We even had a cat named after one of the stories…”Pretty Maggie Moneyeyes”.

      That’s a great thing about KU, though…you can sample them all. 😉 You could just read those two stories, and then skip over to The Beast That Shouted Love at the Heart of the World, and it wouldn’t cost you any more. It’s almost like assembling a playlist. 😉

      • Allie D. Says:

        I am a lowercase- f fan of Star Trek. I know of the existence of fanfic but have never actually read any – not related to star trek, not related to anything. I’ve got nothing against it, though, unless it requires the reader to know a lot of minutia – I’m not up on that. Except Star Trek V. I can quote all of Spock’s lines and a fair amount of the others. (I was nine years old when it came out. I liked whales. LOL)
        The title Redshirts sounded familiar and so I searched “my items” and I have chapters 1-4 that I downloaded for free, who knows when. But, I think I will check out the short story collection you mention here. I am in the middle of *so many* things right now; I normally read books of short stories in order and as a whole (akin to records and cds way back when they were actual albums with songs put together in a thoughtful, distinctive order by the artists themselves!). But as you noted, KU changes things. In this case I will aim to read the Hugo-winning title story and then see from there. If I like it, maybe I’ll skip to the one for which you named your cat. 🙂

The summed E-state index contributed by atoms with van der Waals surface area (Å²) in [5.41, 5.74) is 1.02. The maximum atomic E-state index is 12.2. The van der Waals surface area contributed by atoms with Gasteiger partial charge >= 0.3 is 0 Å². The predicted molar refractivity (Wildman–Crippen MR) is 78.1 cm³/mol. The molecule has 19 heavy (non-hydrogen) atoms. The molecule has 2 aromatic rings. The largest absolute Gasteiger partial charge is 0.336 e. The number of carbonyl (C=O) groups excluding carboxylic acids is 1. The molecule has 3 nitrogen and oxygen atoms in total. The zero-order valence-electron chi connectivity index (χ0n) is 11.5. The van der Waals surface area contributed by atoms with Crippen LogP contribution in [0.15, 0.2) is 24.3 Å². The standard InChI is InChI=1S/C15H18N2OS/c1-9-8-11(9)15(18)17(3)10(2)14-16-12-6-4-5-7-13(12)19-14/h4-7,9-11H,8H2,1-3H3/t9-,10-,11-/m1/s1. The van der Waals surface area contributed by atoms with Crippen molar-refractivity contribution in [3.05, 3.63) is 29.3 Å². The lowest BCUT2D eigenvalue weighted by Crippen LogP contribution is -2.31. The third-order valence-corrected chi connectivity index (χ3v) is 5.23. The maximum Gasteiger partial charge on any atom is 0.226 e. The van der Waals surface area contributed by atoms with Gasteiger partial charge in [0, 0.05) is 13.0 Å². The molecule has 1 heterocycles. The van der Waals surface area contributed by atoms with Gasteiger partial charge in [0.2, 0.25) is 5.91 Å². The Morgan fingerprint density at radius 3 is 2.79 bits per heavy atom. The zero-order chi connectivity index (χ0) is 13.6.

And since I won’t be paying for the book, I won’t feel guilty for not reading the whole thing (presumably – I’ll have to wait and see how that goes). If it works out that way, KU wins again!
        I’m really interested in your analysis/explanation of the Asimov and Ellison thing. If you are speaking of the con that I just googled from 1982…. well..see above how old I was when Star Trek V came out. So I kinda missed that. But, based on what I know about Asimov, I can absolutely imagine your description of a mock feud going on between these two really brilliant people.
        – Aren’t smart people fun? I am betting you know what I mean when I say that. Caustic can be fun too. If it’s done well. 🙂

      • Bufo Calvin Says:

        Thanks for writing, Allie!